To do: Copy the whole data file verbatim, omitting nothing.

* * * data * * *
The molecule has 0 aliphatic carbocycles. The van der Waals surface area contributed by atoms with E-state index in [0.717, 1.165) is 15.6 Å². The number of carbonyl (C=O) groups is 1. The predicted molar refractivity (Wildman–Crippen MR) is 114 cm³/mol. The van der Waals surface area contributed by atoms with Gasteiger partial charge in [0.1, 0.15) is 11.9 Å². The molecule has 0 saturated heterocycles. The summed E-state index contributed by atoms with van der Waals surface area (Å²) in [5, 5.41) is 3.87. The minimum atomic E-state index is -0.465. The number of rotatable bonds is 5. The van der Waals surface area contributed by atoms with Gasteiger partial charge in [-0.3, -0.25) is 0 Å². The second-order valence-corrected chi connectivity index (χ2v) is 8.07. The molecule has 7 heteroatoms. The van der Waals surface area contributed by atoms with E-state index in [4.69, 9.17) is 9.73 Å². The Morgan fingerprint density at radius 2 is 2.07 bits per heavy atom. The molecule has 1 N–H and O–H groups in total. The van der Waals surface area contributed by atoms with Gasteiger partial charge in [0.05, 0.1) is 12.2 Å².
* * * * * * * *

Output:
The molecule has 0 aliphatic carbocycles. The van der Waals surface area contributed by atoms with E-state index in [0.717, 1.165) is 15.6 Å². The number of carbonyl (C=O) groups is 1. The predicted molar refractivity (Wildman–Crippen MR) is 114 cm³/mol. The van der Waals surface area contributed by atoms with Gasteiger partial charge in [0.1, 0.15) is 11.9 Å². The molecule has 0 saturated heterocycles. The summed E-state index contributed by atoms with van der Waals surface area (Å²) in [5, 5.41) is 3.87. The minimum atomic E-state index is -0.465. The number of rotatable bonds is 5. The van der Waals surface area contributed by atoms with Gasteiger partial charge in [-0.3, -0.25) is 0 Å². The second-order valence-corrected chi connectivity index (χ2v) is 8.07. The molecule has 7 heteroatoms. The van der Waals surface area contributed by atoms with E-state index in [4.69, 9.17) is 9.73 Å². The Morgan fingerprint density at radius 2 is 2.07 bits per heavy atom. The molecule has 1 N–H and O–H groups in total. The van der Waals surface area contributed by atoms with Gasteiger partial charge in [0.05, 0.1) is 12.2 Å².